The magic life that disappeared with 1855 was the ability of art to carry many significances in popular understanding, to serve as vehicle for a variety of discourse. Violent passions did not, of course, disappear, but in a sense 1855 is the cemetery that marks the end of the political art wars of the first half-century. The canonization of all opposing styles after decades of vituperation had a traumatic effect on contemporaries; an article in one of the art periodicals lamented-and this is the modernist lament: "Alas, in art as in politics, isn't the error of today almost always the truth of tomorrow." The security offered by tradition was giving way to the anxiety of the present, for in all facets of life France at mid century was moving into uncharted waters.
Aesthetic evaluations later in the century tended to replace political judgments with moral ones and moral judgments with formal ones. The schism of the earlier period, Academic or anti-Academic, encompassing at the same time both aesthetic and political issues, was replaced by the merely formal judgment, stated by Mallarmé in 1874 as "The jury has only to say: this is a painting or that is not a painting.” The eclecticism of the earlier period, so valuable in breaking the hegemony of history painting, proved to be but an interim stance, soon to be replaced by the hegemony of modernism.
The modernist view of art as content-less and politically neutral, which we take as the grounding of all that makes Manet at once so enigmatic and provocative, thus had its seeds in the deliberate manipulation of power, in Napoleon Ill's successful attempt to deprive art of its traditional role as partisan tool in order to co-opt it as window dressing for his regime. We may cite Mallarmé, Roger Fry, and Clement Greenberg as brilliant theoreticians of modernism, but at the same time we must acknowledge the role of Napoleon III, Prince Napoleon, and the Due de Morny, for it was they who, even earlier, saw the political advantage that might be derived from neutralizing art.
And so, if Delacroix's Liberty seems more straightforward in its sympathies than does Manet's Execution of Maximilian (Fig. 7), if Delacroix was a symbol of revolution and Manet of modernism, if, in fact, neither artist was politically radical and both paintings, as recent scholarship has emphasized, share an enigmatic quality, one may account for these differences by the "magic life" that Liberty enjoyed, but that no longer existed in 1867.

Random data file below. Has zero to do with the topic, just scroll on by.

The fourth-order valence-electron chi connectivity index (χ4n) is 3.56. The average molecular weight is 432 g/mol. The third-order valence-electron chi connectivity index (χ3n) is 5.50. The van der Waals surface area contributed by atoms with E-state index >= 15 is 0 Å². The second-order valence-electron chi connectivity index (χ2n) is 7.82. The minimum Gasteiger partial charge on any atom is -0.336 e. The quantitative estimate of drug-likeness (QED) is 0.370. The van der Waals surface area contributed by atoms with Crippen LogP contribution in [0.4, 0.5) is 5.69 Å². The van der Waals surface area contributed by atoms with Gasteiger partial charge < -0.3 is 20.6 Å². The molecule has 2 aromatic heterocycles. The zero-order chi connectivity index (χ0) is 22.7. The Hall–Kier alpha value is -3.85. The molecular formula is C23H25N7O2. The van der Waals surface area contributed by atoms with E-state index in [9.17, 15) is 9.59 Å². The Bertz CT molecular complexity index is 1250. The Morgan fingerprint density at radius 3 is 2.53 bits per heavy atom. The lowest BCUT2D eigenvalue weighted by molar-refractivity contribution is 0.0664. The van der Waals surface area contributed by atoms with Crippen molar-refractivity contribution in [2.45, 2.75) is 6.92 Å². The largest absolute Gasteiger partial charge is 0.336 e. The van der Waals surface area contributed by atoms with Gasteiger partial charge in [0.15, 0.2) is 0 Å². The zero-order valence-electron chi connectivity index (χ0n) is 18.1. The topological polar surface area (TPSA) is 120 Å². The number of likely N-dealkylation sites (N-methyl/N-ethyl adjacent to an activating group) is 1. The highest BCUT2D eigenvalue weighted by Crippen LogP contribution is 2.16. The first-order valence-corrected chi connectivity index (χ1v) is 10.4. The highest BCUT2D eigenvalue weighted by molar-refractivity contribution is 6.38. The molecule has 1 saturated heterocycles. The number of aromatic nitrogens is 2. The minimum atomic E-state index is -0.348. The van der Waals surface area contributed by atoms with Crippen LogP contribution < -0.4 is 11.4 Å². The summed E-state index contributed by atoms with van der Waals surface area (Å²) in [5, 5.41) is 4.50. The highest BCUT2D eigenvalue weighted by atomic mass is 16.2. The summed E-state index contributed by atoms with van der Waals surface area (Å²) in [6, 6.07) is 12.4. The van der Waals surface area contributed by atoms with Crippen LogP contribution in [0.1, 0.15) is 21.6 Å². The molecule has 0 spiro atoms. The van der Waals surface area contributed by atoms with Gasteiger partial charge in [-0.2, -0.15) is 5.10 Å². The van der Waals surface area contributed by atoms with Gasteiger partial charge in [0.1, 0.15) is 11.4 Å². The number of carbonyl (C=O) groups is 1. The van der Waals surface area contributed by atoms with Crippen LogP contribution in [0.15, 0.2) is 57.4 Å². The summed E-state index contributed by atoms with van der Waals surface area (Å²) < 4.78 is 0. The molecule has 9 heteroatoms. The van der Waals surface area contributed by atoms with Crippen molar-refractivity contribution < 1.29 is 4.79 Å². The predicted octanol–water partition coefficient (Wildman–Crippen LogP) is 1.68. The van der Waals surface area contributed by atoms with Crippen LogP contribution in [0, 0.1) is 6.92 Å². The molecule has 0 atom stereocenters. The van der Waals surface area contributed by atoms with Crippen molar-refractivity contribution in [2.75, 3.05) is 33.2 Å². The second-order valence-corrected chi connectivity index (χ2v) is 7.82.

Fig. 7. Manet, The Execution of the Emperor Maximilian, 1868.
I propose that we not leave modernism to be defined by modernists, who would state that the issues raised here are peripheral or irrelevant. Instead I suggest that whenever there is an attempt to separate art from its social and political milieu by redefining it exclusively in formalist terms, we look for two interrelated phenomena. One is the attempt on an institutional level to co-opt it for political advantage. The other is the parallel attempt on the aesthetic level, by artists and their friends, to protect art from partisan attacks by stressing its political insignificance. In any case, modernism has existed from the very beginning, Janus-faced, in this contradiction: one face gazes resolutely at the work of art, the other attentively regards current events.
* Patricia Mainardi; The Political Origins of Modernism, Art Journal, Vol. 45, No.1, Manet, Spring, 1985, pp. 14-17.
 See: Gustave Planche, "L'Exposition des Beaux-Arts à l'Exposition Universelle de 1855," Revue des Deux-Mondes. September 15, 1855, p. 1150; Antoine Etex, Essai d'une revue synthétique sur l'Exposition Universelle de 1855. Paris, 1856, pp. 37-39.
 For the identification with patriotism, see: Claude Vignon [Noémi Cadiot], Exposition Universelle de 1855. Beaux-Arts. Paris, 1855, p. 220; for the charge of chauvinism, see: Maxime DuCamp, Les Beaux-Arts à l'Exposition Universelle de 1855. Paris, 1855, p. 205.
 In a recent article, Francis Haskell has attempted to use the exceptions to disprove the rule by citing critics whose politics and aesthetic positions were incongruent as well as collectors whose taste differed from the expected norm. This only demonstrates that history is a social science; regardless of individual variants, the generalization stands. See: Francis Haskell, "Enemies of Modern Art," New York Review of Books, June 30, 1983, pp. 19-25.
 See: Theodore Zeldin, The Political System of Napoleon III, London, 1958.
 See: Boime 1982.
 Besides Ingres, Delacroix, Decamps, and Vernet, the medallists included Cornelius, Landseer, Leys, Heim, and Meissonier. The lists are included in the 1857 Salon catalogue.
 See: Charles Blanc, "Au Secrétaire de la Rédaction," La Presse. October 30, 1855. Delacroix noted in his Journal. October 15, 1855, that the Academicians were outraged over the plurality of medals.
 On Gautier, see: Taxile Delord, Histoire du second Empire. 1848-1869. 6 vols., Paris, 1869-75, II, p. 272. His articles were published in the official Government newspaper, Le Moniteur Universel.
 Prince Napoleon (cited n. 23), pp. 118-19; 1855 is mistakenly written as 1851 in the text.
 Delacroix to Théophile Gautier, July 22, 1855, in Eugène Delacroix, Correspondance générale. André Joubin, ed., 5 vols., Paris, 1926-38, III, pp. 279-80.
 See, for example: Paul Mantz, "Salon de 1857," La Revue Française IX (1857), p. 422.
 See: Louis Hautecoeur, "Delacroix et l'Académie des Beaux-Arts," Gazette des Beaux-Arts 62 (December 1963), pp. 349-64.
 See, for example: Clark, (cited n. 19), pp. 155-56.
 Alexis-Joseph Pérignon, A Propos de l'Exposition de peinture. Paris, 1856, pp. 3-4.
 "Chronique," La Revue Universelle des Arts. 1855, I, p. 240.
 Stéphane Mallarmé, "Le Jury de Peinture pour 1874 et M. Manet," in Oeuvres complètes de Stéphane Mallarmé. Henri Mondor and G. Jean-Aubry, eds., Paris, 1945, p. 699.